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Old 14-08-2020, 07:36   #1
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FireFly Battery Operational User Notes

We all know there is a learning curve to really know how to best operate different batteries. So since I haven't found a lot of user experience for the FireFly batteries it seemed worth it to start a thread to see what can be collected.

What I hope is to NOT have is a bunch of debate about different batteries. For the point of this thread it doesn't matter how happy or mad you are about your FLA/AGMs/GELs/LFPs. Prove me wrong and not post that stuff unless it is about your experience with FireFly batteries.

For users who don't know, there is a manual. From this you can get:

- Peukert's Constant - 1.07
- absorption voltage 14.4V (12V system of course)
- hold charge till 0.5A for the G31 for "full" charge, 2A for the L16
- "float" 13.4-13.5

Other items:
- fast charge - who is doing what, how, and how often are you doing it
- charge efficiency - what are you setting your battery monitor to
- what depth of discharge are you allowing and how are you basing it
- how frequently are you getting the battery fully charged at 14.4V and 0.5A each?
- is it really worth discharging down to 20% and doing a full charge and then repeating again as far as maintaining battery capacity that you have been able to determine

anything users feel are worth posting about lets collect it
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Old 14-08-2020, 08:36   #2
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Re: FireFly Battery Operational User Notes

We specifically bought our Firefly's because we have a real mental block for all things electrical, and we figured they'd be forgiving. That's proven to be the case after two years of full-time cruising and counting.

We have two group 31 Firefly's that get charged with two 100W Renogy semi-flexible solar panels that each have their own Genasun GV-10 controller and, when we are motoring, with the 70 amp alternator on our Beta 16. When we think about it we push the button on our Balmar Smart Gauge to see what percentage is left on the batteries. That's all we have for monitors, controllers, etc. and that's exactly how we like it.

They get a full 100% charge when we motor for several hours. So when we are in travel mode on the ICW, they will be at 100% every day. Other times we will stop in an anchorage for a week or more which is when the solar panels prove their worth.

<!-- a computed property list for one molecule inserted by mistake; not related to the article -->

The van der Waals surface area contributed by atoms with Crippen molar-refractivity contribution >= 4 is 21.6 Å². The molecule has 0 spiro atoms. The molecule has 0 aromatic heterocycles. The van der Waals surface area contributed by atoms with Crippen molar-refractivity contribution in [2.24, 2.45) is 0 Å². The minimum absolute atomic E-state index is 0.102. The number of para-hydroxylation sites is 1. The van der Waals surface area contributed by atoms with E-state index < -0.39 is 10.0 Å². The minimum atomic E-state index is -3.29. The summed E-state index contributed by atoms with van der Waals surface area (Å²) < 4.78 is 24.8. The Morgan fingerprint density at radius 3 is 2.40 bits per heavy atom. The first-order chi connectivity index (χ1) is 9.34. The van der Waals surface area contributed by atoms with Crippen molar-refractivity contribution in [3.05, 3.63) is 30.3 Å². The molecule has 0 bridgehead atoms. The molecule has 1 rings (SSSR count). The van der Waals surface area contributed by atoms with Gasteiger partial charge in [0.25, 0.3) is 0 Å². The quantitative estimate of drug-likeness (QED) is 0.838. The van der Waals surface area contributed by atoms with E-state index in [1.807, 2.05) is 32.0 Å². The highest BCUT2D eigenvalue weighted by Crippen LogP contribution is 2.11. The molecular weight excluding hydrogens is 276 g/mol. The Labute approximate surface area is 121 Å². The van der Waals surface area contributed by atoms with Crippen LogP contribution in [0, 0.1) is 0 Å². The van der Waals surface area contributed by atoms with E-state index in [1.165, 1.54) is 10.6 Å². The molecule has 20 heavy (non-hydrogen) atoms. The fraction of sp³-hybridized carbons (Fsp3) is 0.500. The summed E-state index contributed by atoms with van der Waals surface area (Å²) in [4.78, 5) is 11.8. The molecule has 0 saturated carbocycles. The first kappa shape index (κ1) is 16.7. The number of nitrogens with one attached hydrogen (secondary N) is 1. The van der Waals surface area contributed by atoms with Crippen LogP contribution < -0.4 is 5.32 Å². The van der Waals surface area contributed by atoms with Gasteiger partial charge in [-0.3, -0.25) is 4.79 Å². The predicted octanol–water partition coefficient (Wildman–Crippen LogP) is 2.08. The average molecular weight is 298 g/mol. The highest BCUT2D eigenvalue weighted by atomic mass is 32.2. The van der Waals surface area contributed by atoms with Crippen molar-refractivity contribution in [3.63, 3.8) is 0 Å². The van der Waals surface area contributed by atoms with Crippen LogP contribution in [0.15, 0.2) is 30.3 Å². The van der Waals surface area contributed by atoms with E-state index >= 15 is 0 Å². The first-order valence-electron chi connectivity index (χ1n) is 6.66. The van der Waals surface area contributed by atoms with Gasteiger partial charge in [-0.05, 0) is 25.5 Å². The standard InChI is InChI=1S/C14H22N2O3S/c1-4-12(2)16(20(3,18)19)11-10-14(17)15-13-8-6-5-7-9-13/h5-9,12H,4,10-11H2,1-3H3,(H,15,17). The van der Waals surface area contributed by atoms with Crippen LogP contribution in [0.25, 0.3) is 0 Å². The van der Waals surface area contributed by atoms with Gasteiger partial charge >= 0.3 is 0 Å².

The batteries stay around 88%-92% on sunny days, depending on how often we are charging our electronics.

If it's cloudy for several days the batteries drop to around 75-77%, but we try to follow the sun so that doesn't happen too often (definitely less than 1/2 dozen times in the past two years). I think the lowest we've seen is the high 60's and that's when we removed the solar panels for TS Isaias. Although we probably didn't need to, we ran the engine for around 90 minutes to get it back up to the high 70's and then the next day the solar panels were back up and the percentage rose to the high 80's again.

That's the sum total of everything we've done to them since they were installed in May of 2018. We've been 100% satisfied with the Firefly and would absolutely buy them again.
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Old 14-08-2020, 09:19   #3
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Re: FireFly Battery Operational User Notes

Thanks for starting the thread.

Our use case is based on being able to go three days without charging. Our second battery box is under the aft bunk and difficult to get to for watering. In 2017 I was not confidant that LI batteries would be trouble free and I wanted a solution that was not going to give us problems while cruising remote areas.

We have 660 watts solar, Honda EU2000 generator, and a Balmar 110amp alternator. Our active shore charger is a Sterling Pro 40amp. Our power budget is 240 amp hours per day at 12V, half of that is refrigerator/freezer. We have seven Group 31 Firefly batteries for a theoretical capacity of 812ah.

We have taken our batteries down to 12V, which is about 60% DOD/40% charge per the attached test report.

Fast charging - we installed a Victron Multiplus 12/3000/120 that can charge at 120 amps given enough shore power. It is only invernting now; I need to get the charger hooked up. Right now, the fastest charging we can do alternator plus solar when motoring that pushes about 80amps.

I set charge efficiency at 95%. This is likely too high as I see 22amps going in today when the BMV-712 thinks the batteries are fully charged. I just dropped that down to 92% and I'll see how that goes.

We try to keep DOD less than 50% based on the attached test report, about 12.3V.

Fully charging the batteries depends on solar. This week in Grenada we are at 100% by noon. We upgraded to a Victron BMV-712 battery monitor three months ago. The BMV-712 thinks we have been through 8 discharge cycles since then.

We have not done a restoration charge. I may give this a try when we get the Victron battery charger hooked up. With our configuration it would be an effort to get the voltage in the bank down to 10.5V would take an extended effort.

We stored our boat on the hard last summer with no charge sources. After three months that batteries were at 12.6V, around 10% DOD.

BruceSchwab.com is keeping an operating manual updated. The July 2020 version is at https://oceanplanetenergy.com/wp-con...1-4V-450Ah.pdf

I got a Balmar regulator configuration from Bruce Schwab - attached.

Cheers, RickG
Attached Files
File Type: pdf Test report ETL 16-Voltage vs SOC G31.pdf (374.0 KB, 40 views)
File Type: pdf _Balmar Settings for OPE-Li3_F.Fly - 180803.pdf (80.5 KB, 57 views)
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Old 14-08-2020, 11:56   #4
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Re: FireFly Battery Operational User Notes

Quote:
Originally Posted by RickG View Post

I got a Balmar regulator configuration from Bruce Schwab - attached.

Cheers, RickG
Thanks, good info.

I am surprised at the short bulk/absorption timing for the Balmar. Did anyone say why so short as that is only like 30 minutes on you 80A alternator before just dropping to float voltage. You have 800+ AH of installed batteries and surely they could take longer charge from your alternator.
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Old 14-08-2020, 12:20   #5
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Re: FireFly Battery Operational User Notes

The bulk and absorption times for the MC-614 Are minimums, not a straight timer. It will stay in bulk/absorption as long as needs.

Cheers, RickG
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Old 14-08-2020, 12:25   #6